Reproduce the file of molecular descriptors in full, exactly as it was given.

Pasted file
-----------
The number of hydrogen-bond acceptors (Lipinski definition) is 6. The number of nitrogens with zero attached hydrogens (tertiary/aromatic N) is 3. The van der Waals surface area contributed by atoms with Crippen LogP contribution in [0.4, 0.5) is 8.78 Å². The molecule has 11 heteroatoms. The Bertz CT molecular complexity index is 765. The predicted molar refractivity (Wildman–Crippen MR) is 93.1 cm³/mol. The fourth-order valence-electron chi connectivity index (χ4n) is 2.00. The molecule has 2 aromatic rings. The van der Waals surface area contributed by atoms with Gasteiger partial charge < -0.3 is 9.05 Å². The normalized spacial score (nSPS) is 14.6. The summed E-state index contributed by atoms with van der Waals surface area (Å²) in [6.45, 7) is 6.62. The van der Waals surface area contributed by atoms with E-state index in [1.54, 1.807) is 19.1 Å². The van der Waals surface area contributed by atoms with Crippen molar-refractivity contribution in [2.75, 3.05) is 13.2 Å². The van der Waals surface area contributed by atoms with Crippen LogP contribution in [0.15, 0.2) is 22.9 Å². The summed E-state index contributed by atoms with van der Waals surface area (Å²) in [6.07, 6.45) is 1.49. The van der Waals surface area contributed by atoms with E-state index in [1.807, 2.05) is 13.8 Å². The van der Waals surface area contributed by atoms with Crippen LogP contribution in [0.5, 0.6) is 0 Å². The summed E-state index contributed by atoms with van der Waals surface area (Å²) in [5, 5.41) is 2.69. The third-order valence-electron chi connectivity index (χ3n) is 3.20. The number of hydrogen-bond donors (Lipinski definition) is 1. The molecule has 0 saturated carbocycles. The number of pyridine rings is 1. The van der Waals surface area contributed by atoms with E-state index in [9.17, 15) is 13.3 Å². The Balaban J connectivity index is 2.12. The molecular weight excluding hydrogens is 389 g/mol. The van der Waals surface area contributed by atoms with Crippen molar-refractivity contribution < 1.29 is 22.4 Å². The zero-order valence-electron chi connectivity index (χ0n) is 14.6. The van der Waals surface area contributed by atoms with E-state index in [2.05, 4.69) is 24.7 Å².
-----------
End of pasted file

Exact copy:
The number of hydrogen-bond acceptors (Lipinski definition) is 6. The number of nitrogens with zero attached hydrogens (tertiary/aromatic N) is 3. The van der Waals surface area contributed by atoms with Crippen LogP contribution in [0.4, 0.5) is 8.78 Å². The molecule has 11 heteroatoms. The Bertz CT molecular complexity index is 765. The predicted molar refractivity (Wildman–Crippen MR) is 93.1 cm³/mol. The fourth-order valence-electron chi connectivity index (χ4n) is 2.00. The molecule has 2 aromatic rings. The van der Waals surface area contributed by atoms with Gasteiger partial charge < -0.3 is 9.05 Å². The normalized spacial score (nSPS) is 14.6. The summed E-state index contributed by atoms with van der Waals surface area (Å²) in [6.45, 7) is 6.62. The van der Waals surface area contributed by atoms with E-state index in [1.54, 1.807) is 19.1 Å². The van der Waals surface area contributed by atoms with Crippen molar-refractivity contribution in [2.75, 3.05) is 13.2 Å². The van der Waals surface area contributed by atoms with Crippen LogP contribution in [0.15, 0.2) is 22.9 Å². The summed E-state index contributed by atoms with van der Waals surface area (Å²) in [6.07, 6.45) is 1.49. The van der Waals surface area contributed by atoms with E-state index in [1.807, 2.05) is 13.8 Å². The van der Waals surface area contributed by atoms with Crippen LogP contribution in [0.5, 0.6) is 0 Å². The summed E-state index contributed by atoms with van der Waals surface area (Å²) in [5, 5.41) is 2.69. The third-order valence-electron chi connectivity index (χ3n) is 3.20. The number of hydrogen-bond donors (Lipinski definition) is 1. The molecule has 0 saturated carbocycles. The number of pyridine rings is 1. The van der Waals surface area contributed by atoms with E-state index in [9.17, 15) is 13.3 Å². The Balaban J connectivity index is 2.12. The molecular weight excluding hydrogens is 389 g/mol. The van der Waals surface area contributed by atoms with Crippen molar-refractivity contribution < 1.29 is 22.4 Å². The zero-order valence-electron chi connectivity index (χ0n) is 14.6. The van der Waals surface area contributed by atoms with E-state index in [2.05, 4.69) is 24.7 Å².